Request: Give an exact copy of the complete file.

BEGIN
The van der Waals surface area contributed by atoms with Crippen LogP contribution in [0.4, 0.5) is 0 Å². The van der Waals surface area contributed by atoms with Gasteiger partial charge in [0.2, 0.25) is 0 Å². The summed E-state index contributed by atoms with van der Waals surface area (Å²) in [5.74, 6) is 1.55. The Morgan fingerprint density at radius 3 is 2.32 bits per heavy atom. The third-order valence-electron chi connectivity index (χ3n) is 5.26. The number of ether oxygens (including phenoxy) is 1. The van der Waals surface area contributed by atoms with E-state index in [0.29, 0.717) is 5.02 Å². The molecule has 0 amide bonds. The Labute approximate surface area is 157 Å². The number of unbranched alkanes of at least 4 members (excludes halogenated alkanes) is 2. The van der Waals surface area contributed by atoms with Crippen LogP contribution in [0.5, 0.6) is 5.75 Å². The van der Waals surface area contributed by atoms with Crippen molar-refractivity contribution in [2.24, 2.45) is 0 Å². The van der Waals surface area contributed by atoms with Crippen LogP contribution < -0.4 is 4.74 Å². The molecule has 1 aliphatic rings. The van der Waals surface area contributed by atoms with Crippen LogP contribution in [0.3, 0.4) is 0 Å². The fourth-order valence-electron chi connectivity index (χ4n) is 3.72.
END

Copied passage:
The van der Waals surface area contributed by atoms with Crippen LogP contribution in [0.4, 0.5) is 0 Å². The van der Waals surface area contributed by atoms with Gasteiger partial charge in [0.2, 0.25) is 0 Å². The summed E-state index contributed by atoms with van der Waals surface area (Å²) in [5.74, 6) is 1.55. The Morgan fingerprint density at radius 3 is 2.32 bits per heavy atom. The third-order valence-electron chi connectivity index (χ3n) is 5.26. The number of ether oxygens (including phenoxy) is 1. The van der Waals surface area contributed by atoms with E-state index in [0.29, 0.717) is 5.02 Å². The molecule has 0 amide bonds. The Labute approximate surface area is 157 Å². The number of unbranched alkanes of at least 4 members (excludes halogenated alkanes) is 2. The van der Waals surface area contributed by atoms with Crippen LogP contribution in [0.5, 0.6) is 5.75 Å². The van der Waals surface area contributed by atoms with Crippen molar-refractivity contribution in [2.24, 2.45) is 0 Å². The van der Waals surface area contributed by atoms with Crippen LogP contribution < -0.4 is 4.74 Å². The molecule has 1 aliphatic rings. The van der Waals surface area contributed by atoms with Crippen LogP contribution in [0.3, 0.4) is 0 Å². The fourth-order valence-electron chi connectivity index (χ4n) is 3.72.